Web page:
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Nursing Homes In Western Wisconsin Announce Closures

2 Nursing Homes Cite Finances As Reason To Close Doors

Mike Fischer (CC-BY-NC-SA)

Nursing homes are strictly regulated, and often have tight budgets and difficulty finding workers. Sixteen nursing homes in Wisconsin have closed since 2015, according to Wisconsin Health Care Association, and now two in western Wisconsin are closing.

Dallas Care & Rehab in Barron County and Syverson Rehab and Health in Eau Claire gave notice to state officials in March of their intentions to close, citing low Medicaid rates as a reason.

Gov. Scott Walker and the Legislature approved a 2 percent increase for nursing homes in the most recent state budget. And state Department of Health Services spokesman Claire Yunker said the average fee-for-service nursing home per diem has increased more than 14 percent since 2011.

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But nursing homes say they have difficulty covering their costs.

“The Syverson building has a very high percentage of Medicaid residents, and losses from the Medicaid program resulted in the inability to keep the building open,” said Grace Lutheran Communities CEO Michael Christensen, which owns Syverson and other facilities in the state.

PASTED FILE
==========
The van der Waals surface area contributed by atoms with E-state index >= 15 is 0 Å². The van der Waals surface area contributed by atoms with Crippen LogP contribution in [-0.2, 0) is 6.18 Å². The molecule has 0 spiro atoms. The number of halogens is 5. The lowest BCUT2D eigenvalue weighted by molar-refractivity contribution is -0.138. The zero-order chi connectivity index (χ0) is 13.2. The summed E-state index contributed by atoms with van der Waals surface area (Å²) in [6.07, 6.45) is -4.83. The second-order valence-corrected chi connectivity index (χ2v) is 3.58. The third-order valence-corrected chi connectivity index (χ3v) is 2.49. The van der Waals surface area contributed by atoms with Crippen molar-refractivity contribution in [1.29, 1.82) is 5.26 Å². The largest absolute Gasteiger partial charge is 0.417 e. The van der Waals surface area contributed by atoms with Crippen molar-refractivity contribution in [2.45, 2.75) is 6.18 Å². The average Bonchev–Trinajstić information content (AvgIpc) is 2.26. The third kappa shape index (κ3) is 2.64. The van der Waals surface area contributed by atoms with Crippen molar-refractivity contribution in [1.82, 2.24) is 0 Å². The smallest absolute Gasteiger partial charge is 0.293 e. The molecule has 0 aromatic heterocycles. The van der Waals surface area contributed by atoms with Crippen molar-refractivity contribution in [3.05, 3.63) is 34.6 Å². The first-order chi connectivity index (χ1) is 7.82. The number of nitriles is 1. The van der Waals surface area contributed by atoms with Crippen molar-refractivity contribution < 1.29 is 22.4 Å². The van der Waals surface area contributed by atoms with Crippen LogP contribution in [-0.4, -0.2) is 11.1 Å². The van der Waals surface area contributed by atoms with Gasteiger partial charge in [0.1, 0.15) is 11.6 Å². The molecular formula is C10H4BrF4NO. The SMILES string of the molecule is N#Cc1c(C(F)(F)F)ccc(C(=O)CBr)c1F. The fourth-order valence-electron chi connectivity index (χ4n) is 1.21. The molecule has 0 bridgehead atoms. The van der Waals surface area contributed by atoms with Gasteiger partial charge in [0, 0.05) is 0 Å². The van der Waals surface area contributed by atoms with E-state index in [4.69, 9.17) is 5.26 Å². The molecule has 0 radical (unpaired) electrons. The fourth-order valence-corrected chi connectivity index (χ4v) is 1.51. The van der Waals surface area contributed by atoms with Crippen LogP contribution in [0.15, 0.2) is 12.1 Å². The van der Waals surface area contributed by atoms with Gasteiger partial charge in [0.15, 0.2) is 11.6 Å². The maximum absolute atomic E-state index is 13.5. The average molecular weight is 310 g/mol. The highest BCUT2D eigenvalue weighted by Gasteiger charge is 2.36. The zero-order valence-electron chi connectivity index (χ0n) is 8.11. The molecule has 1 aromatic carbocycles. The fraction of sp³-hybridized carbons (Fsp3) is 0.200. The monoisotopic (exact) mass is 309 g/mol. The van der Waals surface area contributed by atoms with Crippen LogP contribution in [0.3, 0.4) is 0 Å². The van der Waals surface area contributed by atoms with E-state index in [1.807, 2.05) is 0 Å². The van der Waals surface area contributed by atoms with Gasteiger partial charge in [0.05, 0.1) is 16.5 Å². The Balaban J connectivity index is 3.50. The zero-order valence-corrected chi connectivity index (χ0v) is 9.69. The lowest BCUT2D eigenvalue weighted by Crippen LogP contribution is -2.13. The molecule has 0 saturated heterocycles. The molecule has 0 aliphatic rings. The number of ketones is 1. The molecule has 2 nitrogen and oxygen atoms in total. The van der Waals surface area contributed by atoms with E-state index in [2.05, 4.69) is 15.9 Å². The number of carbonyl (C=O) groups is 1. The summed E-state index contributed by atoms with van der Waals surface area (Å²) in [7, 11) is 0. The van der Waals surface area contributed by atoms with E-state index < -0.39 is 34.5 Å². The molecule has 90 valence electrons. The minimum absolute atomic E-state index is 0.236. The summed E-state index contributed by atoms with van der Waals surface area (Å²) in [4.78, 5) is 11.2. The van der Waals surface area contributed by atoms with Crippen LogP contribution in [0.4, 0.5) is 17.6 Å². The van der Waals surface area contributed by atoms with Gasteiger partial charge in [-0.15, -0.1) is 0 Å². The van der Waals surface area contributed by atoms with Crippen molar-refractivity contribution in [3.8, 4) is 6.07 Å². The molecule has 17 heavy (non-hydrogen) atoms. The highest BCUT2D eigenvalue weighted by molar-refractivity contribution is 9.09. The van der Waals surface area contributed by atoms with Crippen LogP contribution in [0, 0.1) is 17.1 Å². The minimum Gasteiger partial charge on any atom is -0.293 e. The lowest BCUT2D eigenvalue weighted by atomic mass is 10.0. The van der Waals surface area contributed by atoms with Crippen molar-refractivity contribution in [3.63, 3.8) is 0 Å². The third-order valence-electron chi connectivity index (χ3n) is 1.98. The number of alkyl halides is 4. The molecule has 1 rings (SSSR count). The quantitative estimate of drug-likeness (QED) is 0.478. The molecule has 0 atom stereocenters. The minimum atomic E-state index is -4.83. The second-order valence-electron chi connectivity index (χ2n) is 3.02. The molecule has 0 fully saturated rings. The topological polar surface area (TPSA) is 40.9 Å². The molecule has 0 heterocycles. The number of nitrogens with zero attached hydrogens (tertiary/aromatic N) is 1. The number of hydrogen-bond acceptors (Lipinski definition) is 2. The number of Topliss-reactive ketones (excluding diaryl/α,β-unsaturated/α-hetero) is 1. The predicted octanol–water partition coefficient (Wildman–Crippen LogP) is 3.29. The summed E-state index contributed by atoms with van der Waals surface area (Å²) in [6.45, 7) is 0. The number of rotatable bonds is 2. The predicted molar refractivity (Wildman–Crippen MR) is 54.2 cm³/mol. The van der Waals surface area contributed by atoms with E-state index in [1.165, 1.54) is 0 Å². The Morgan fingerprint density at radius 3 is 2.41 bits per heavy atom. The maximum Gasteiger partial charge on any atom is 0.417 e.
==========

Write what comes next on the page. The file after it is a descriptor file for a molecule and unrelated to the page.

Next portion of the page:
State health officials say market forces could be contributing to nursing home closures. Long-term care in Wisconsin used to be dominated by nursing homes. Over the years, assisted living facilities have grown. They have fewer regulations and cost less to operate.

Even with competition, Christensen said their Syverson facility was nearly full.

We actually last quarter we were filling an average of 55 of the 58 licensed beds,” Christensen said. “So this was not your typical nursing home closing. It was not competition. It was that the state does not fund appropriately.”

Nursing homes have 120 days to relocate residents once the state approves their closing. There are more than 380 nursing homes in Wisconsin, according to John Vander Meer, executive director of the Wisconsin Health Care Association.